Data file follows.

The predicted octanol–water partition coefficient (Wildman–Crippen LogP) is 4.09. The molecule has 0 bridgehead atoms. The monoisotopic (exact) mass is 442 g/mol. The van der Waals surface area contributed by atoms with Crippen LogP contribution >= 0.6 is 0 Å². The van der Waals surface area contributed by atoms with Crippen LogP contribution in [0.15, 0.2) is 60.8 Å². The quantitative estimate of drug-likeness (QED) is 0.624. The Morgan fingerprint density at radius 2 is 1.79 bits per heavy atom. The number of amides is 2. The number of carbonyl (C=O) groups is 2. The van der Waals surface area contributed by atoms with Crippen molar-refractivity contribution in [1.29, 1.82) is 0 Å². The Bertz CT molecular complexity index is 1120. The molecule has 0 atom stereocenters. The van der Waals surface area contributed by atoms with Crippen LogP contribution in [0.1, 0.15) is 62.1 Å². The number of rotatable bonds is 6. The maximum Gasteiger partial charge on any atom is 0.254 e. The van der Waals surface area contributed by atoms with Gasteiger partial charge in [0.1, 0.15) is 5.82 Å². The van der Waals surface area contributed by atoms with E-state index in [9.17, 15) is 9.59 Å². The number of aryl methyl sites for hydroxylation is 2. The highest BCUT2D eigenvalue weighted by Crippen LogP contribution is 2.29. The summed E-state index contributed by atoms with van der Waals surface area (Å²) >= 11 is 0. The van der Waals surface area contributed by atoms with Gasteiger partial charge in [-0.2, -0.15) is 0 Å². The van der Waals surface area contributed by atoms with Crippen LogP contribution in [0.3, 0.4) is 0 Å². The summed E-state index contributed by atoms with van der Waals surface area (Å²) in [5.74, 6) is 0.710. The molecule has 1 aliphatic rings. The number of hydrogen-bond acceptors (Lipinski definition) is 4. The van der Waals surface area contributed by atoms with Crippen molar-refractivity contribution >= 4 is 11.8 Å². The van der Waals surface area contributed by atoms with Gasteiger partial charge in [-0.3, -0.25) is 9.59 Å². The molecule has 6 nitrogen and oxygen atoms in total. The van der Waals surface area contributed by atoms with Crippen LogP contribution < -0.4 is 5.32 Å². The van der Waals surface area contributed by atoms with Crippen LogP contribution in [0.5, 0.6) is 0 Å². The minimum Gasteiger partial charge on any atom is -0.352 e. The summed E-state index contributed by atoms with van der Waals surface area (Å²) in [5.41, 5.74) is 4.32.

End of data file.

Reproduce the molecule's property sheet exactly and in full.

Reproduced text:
The predicted octanol–water partition coefficient (Wildman–Crippen LogP) is 4.09. The molecule has 0 bridgehead atoms. The monoisotopic (exact) mass is 442 g/mol. The van der Waals surface area contributed by atoms with Crippen LogP contribution >= 0.6 is 0 Å². The van der Waals surface area contributed by atoms with Crippen LogP contribution in [0.15, 0.2) is 60.8 Å². The quantitative estimate of drug-likeness (QED) is 0.624. The Morgan fingerprint density at radius 2 is 1.79 bits per heavy atom. The number of amides is 2. The number of carbonyl (C=O) groups is 2. The van der Waals surface area contributed by atoms with Crippen molar-refractivity contribution in [1.29, 1.82) is 0 Å². The Bertz CT molecular complexity index is 1120. The molecule has 0 atom stereocenters. The van der Waals surface area contributed by atoms with Crippen LogP contribution in [0.1, 0.15) is 62.1 Å². The number of rotatable bonds is 6. The maximum Gasteiger partial charge on any atom is 0.254 e. The van der Waals surface area contributed by atoms with Gasteiger partial charge in [0.1, 0.15) is 5.82 Å². The van der Waals surface area contributed by atoms with E-state index in [9.17, 15) is 9.59 Å². The number of aryl methyl sites for hydroxylation is 2. The highest BCUT2D eigenvalue weighted by Crippen LogP contribution is 2.29. The summed E-state index contributed by atoms with van der Waals surface area (Å²) >= 11 is 0. The van der Waals surface area contributed by atoms with Gasteiger partial charge in [-0.2, -0.15) is 0 Å². The van der Waals surface area contributed by atoms with Crippen LogP contribution in [0.3, 0.4) is 0 Å². The summed E-state index contributed by atoms with van der Waals surface area (Å²) in [5.74, 6) is 0.710. The molecule has 1 aliphatic rings. The number of hydrogen-bond acceptors (Lipinski definition) is 4. The van der Waals surface area contributed by atoms with Crippen molar-refractivity contribution >= 4 is 11.8 Å². The van der Waals surface area contributed by atoms with Gasteiger partial charge in [-0.3, -0.25) is 9.59 Å². The molecule has 6 nitrogen and oxygen atoms in total. The van der Waals surface area contributed by atoms with Crippen LogP contribution < -0.4 is 5.32 Å². The van der Waals surface area contributed by atoms with Crippen LogP contribution in [0.5, 0.6) is 0 Å². The minimum Gasteiger partial charge on any atom is -0.352 e. The summed E-state index contributed by atoms with van der Waals surface area (Å²) in [5.41, 5.74) is 4.32.